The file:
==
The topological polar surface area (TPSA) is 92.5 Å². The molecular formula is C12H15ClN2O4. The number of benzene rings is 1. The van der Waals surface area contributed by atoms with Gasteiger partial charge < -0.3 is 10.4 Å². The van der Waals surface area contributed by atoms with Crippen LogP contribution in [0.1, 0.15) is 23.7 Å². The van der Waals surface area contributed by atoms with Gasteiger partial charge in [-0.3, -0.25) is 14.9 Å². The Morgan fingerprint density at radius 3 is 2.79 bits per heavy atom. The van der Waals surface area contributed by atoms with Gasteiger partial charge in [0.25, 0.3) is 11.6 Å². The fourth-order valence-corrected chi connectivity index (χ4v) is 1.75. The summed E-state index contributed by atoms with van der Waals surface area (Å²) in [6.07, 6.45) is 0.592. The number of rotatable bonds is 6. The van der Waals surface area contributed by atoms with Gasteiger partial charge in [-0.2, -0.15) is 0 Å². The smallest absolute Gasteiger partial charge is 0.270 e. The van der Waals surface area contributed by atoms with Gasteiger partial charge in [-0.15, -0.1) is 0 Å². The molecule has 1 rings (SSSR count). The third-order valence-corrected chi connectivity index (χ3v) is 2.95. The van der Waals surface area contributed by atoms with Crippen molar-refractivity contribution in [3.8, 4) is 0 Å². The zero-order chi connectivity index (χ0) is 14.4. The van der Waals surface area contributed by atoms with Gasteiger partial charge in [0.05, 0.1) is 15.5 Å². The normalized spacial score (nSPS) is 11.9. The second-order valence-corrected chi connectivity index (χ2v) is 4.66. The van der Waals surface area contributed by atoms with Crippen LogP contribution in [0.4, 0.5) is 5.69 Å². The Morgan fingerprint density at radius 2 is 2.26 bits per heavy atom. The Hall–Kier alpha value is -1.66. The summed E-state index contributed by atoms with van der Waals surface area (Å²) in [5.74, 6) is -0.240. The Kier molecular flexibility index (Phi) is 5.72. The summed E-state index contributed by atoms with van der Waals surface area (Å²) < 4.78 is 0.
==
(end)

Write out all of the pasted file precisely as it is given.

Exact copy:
The topological polar surface area (TPSA) is 92.5 Å². The molecular formula is C12H15ClN2O4. The number of benzene rings is 1. The van der Waals surface area contributed by atoms with Gasteiger partial charge < -0.3 is 10.4 Å². The van der Waals surface area contributed by atoms with Crippen LogP contribution in [0.1, 0.15) is 23.7 Å². The van der Waals surface area contributed by atoms with Gasteiger partial charge in [-0.3, -0.25) is 14.9 Å². The Morgan fingerprint density at radius 3 is 2.79 bits per heavy atom. The van der Waals surface area contributed by atoms with Gasteiger partial charge in [0.25, 0.3) is 11.6 Å². The fourth-order valence-corrected chi connectivity index (χ4v) is 1.75. The summed E-state index contributed by atoms with van der Waals surface area (Å²) in [6.07, 6.45) is 0.592. The number of rotatable bonds is 6. The van der Waals surface area contributed by atoms with Gasteiger partial charge in [-0.2, -0.15) is 0 Å². The smallest absolute Gasteiger partial charge is 0.270 e. The van der Waals surface area contributed by atoms with Gasteiger partial charge in [-0.15, -0.1) is 0 Å². The molecule has 1 rings (SSSR count). The third-order valence-corrected chi connectivity index (χ3v) is 2.95. The van der Waals surface area contributed by atoms with Crippen molar-refractivity contribution in [3.8, 4) is 0 Å². The zero-order chi connectivity index (χ0) is 14.4. The van der Waals surface area contributed by atoms with Gasteiger partial charge in [0.05, 0.1) is 15.5 Å². The normalized spacial score (nSPS) is 11.9. The second-order valence-corrected chi connectivity index (χ2v) is 4.66. The van der Waals surface area contributed by atoms with Crippen LogP contribution in [0.4, 0.5) is 5.69 Å². The Morgan fingerprint density at radius 2 is 2.26 bits per heavy atom. The Hall–Kier alpha value is -1.66. The summed E-state index contributed by atoms with van der Waals surface area (Å²) in [5.74, 6) is -0.240. The Kier molecular flexibility index (Phi) is 5.72. The summed E-state index contributed by atoms with van der Waals surface area (Å²) < 4.78 is 0.